| AWWA Water Champion -- Javad Roostaei, Raleigh, North Carolina
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AWWA Water Champion -- Javad Roostaei, Raleigh, North Carolina

Javad Roostaei, Ph.D., PE, is director of data science at Hazen and Sawyer and chairs the American Water Works Association’s Information Management and Technology Research (IMTR) Committee. He also is an adjunct assistant professor in the environmental science and engineering department at the University of North Carolina, Chapel Hill.

Education: M.S., Computer Science, and Ph.D., Civil and Environmental Engineering, Wayne State; B.S., Civil and Environmental Engineering, and M.S., Civil Engineering, Shahid Beheshti University, Iran

AWWA Water Champion Javad RoostaeiPlease describe how your birthplace is tied to your passion for water. My family is from the city of Kakhk in eastern Iran, renowned for its historic focus on water management. The region is home to one of the world’s oldest and largest network of qanats—ancient underground aqueducts built between 700 and 500 B.C. These remarkable structures span more than 20 miles and consist of 427 water wells, some of which reach depths of 1,000 feet and can be seen by satellite. I came to the United States in 2014 as a graduate student and live in Raleigh with my wife and our two wonderful daughters.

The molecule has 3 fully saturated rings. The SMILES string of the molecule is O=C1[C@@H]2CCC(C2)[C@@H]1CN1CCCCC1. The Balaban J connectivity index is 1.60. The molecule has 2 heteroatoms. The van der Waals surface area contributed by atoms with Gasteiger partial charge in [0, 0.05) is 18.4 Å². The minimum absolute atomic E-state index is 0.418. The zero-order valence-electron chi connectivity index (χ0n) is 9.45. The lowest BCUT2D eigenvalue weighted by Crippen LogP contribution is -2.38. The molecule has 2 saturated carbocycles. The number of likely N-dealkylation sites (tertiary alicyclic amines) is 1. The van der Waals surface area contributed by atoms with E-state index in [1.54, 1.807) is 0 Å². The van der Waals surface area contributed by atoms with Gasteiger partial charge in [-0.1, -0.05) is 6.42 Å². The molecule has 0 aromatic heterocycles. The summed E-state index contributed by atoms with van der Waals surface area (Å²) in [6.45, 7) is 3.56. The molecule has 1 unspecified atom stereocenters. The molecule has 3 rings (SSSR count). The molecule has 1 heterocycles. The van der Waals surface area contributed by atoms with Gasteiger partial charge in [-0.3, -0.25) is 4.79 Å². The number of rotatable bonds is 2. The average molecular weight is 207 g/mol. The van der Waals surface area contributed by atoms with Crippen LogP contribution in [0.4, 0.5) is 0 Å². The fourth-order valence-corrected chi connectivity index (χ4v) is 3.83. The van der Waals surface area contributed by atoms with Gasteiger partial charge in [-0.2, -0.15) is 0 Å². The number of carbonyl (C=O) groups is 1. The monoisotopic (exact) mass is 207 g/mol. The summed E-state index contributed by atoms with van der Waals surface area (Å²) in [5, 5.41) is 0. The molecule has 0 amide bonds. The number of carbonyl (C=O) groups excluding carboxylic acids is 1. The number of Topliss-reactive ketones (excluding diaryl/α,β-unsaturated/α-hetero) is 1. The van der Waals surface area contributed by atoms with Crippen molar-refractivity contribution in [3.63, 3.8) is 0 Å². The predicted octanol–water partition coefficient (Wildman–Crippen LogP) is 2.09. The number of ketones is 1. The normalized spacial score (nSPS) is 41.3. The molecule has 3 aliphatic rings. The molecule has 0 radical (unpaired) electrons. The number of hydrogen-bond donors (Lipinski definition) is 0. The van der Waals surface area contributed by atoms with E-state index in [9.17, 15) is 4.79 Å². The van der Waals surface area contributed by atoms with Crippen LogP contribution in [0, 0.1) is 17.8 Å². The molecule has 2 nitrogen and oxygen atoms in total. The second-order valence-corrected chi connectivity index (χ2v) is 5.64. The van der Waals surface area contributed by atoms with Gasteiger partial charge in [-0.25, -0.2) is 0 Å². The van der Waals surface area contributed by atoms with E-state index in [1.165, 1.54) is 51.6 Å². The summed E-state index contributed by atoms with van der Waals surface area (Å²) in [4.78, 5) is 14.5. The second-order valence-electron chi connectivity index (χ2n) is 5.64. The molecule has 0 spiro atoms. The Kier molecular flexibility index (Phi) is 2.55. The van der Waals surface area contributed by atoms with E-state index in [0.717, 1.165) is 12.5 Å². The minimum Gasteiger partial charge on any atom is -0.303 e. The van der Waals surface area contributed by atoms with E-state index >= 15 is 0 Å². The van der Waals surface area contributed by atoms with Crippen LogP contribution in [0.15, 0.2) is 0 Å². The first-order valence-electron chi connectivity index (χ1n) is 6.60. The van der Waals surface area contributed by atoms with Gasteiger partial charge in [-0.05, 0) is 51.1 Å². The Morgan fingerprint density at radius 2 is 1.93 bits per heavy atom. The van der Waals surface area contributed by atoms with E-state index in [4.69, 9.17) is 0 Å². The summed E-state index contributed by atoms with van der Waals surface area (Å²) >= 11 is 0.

What led to your focus on data science in the water sector? My career journey was driven by both a passion for environmental sustainability and a recognition of the critical role that data can play in advancing our understanding and management of water resources. Early on, I was fascinated by the complex challenges inherent in water management, challenges that are not only technical but also critically important to public health and environmental integrity. (Pictured above from left, Roostaei in his lab at Wayne State, with his wife and daughters, attending ACE23.)

As I deepened my expertise in statistics and machine learning, I saw an opportunity to apply these advanced analytical techniques to help solve real-world problems in the water sector. The potential to make a tangible impact by improving water quality, optimizing treatment processes, and ensuring sustainable water management practices was compelling. It was a natural fit to align my technical skills with a sector that has such profound implications for both people and the planet.